Letters to Juliet
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In Verona, Italy the beautiful city where Romeo first met Juliet there is a place where the heartbroken leave notes asking Juliet for her help. It s there that aspiring writer Sophie finds a 50-year-old letter that will change her life forever. As she sets off on a romantic journey of the heart with the letter's author, Claire, now a grandmother, and her handsome grandson, all three will discover that sometimes the greatest love story ever told is your own.
Audio Commentary with Amanda Seyfried and Director Gary Winick; Deleted and Extended Scenes; The Making of Letters to Juliet: In Italia; A Courtyard in Verona
Letters to Juliet succeeds in being just what it's meant to be, a feel-good romantic comedy about love lost and love found, in which love triumphs in the face of cynicism. Inspired by the book of the same name, and filmed against the beautiful backdrop of Verona, Italy, the movie tells the story of how troubled young women seek advice from Shakespeare's Juliet by leaving letters tacked to a wall, where they are carefully answered by Juliet's self-appointed "secretaries." One such note is found 50 years later by Sophie (Amanda Seyfried), a young American woman who is soon to be married and who yearns to become a writer. Her heartfelt answer to the letter serves as a catalyst for an epic romantic journey that will span continents and generations. The success of the film lies in the powerful interaction between the wistfully romantic and fully mature author of the letter, Claire (Vanessa Redgrave); the romantically idealistic Sophie; and Claire's overly pragmatic, downright cynical grandson Charlie (Christopher Egan), who grudgingly accompanies his grandmother on what he deems an insane quest to Verona to find her long lost love, Lorenzo. The filmmakers, writers, and actors all capitalize well on the comic possibilities of the situation, and there are more than a few good chuckles to be had at the absurdity of the interactions between these three very different characters, as they experience everything from hope and longing to disappointment and unexpected fulfillment. In the end, each character grows and changes profoundly as a result of their shared journey. Sure, the events portrayed in the film are highly unrealistic, but that doesn't change the fact that the film speaks to that innermost part of us all that, despite all logic, makes us want to believe that true love really does exist and that it just might triumph in the end. --Tami Horiuchi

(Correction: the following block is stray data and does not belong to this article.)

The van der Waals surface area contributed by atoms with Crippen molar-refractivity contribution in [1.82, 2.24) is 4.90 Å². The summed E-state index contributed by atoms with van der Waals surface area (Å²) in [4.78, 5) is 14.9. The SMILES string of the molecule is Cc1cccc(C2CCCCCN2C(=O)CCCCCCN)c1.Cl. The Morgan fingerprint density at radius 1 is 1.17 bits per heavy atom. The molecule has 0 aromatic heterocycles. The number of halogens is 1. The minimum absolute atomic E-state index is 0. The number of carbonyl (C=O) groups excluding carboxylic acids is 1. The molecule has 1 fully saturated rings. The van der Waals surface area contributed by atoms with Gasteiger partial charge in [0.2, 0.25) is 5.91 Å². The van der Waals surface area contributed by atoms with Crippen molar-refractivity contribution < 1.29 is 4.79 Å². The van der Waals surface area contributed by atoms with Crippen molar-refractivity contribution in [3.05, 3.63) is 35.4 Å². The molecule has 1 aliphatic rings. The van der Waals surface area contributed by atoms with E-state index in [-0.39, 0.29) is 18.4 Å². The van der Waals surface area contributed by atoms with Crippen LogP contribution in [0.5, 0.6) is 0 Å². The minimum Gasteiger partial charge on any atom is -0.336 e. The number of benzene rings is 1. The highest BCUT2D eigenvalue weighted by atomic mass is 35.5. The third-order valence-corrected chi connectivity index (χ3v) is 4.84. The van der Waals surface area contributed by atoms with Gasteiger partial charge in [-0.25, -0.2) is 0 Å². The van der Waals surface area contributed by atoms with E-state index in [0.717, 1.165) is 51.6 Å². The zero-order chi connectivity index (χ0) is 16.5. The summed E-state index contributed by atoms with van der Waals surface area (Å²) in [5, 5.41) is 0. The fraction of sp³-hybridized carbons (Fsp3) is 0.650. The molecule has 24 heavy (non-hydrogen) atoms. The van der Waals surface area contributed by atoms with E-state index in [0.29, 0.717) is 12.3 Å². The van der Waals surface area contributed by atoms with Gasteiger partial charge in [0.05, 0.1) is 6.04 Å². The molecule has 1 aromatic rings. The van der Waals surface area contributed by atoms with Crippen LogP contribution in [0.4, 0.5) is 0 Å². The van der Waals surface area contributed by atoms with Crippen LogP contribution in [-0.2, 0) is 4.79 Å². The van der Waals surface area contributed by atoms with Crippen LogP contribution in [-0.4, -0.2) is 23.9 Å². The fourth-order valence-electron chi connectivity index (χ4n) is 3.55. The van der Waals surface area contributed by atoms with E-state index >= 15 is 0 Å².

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But I like the other two plot lines better. For most of the movie, Vanessa Redgrave (Claire) has to romance the memory of Lorenzo. And she turns that memory into a person the audience wants to meet. When the real Lorenzo finally does appear, Redgrave nails the hope, fear, boldness, and self doubt that are always part of such an important moment.
The other plot line I like is between Claire and Sophie. They develop a mother-daughter relationship over the course of the movie. Some of it is obvious (the hair brushing scene) and some is more subtle (Sophie frequently touches Claire's arm as reassurance). But it is interesting to watch Claire and Sophie lovingly gang up on Charlie when he gets to be a bit much and then see Sophie and Charlie gang up to support Claire when she gets down.
Finally, the soundtrack includes the Italian version of "I'm a Believer".
Well acted, relatively complex plot, good music, lovely scenery, and sly jokes. Letters to Juliet is a better than average romance.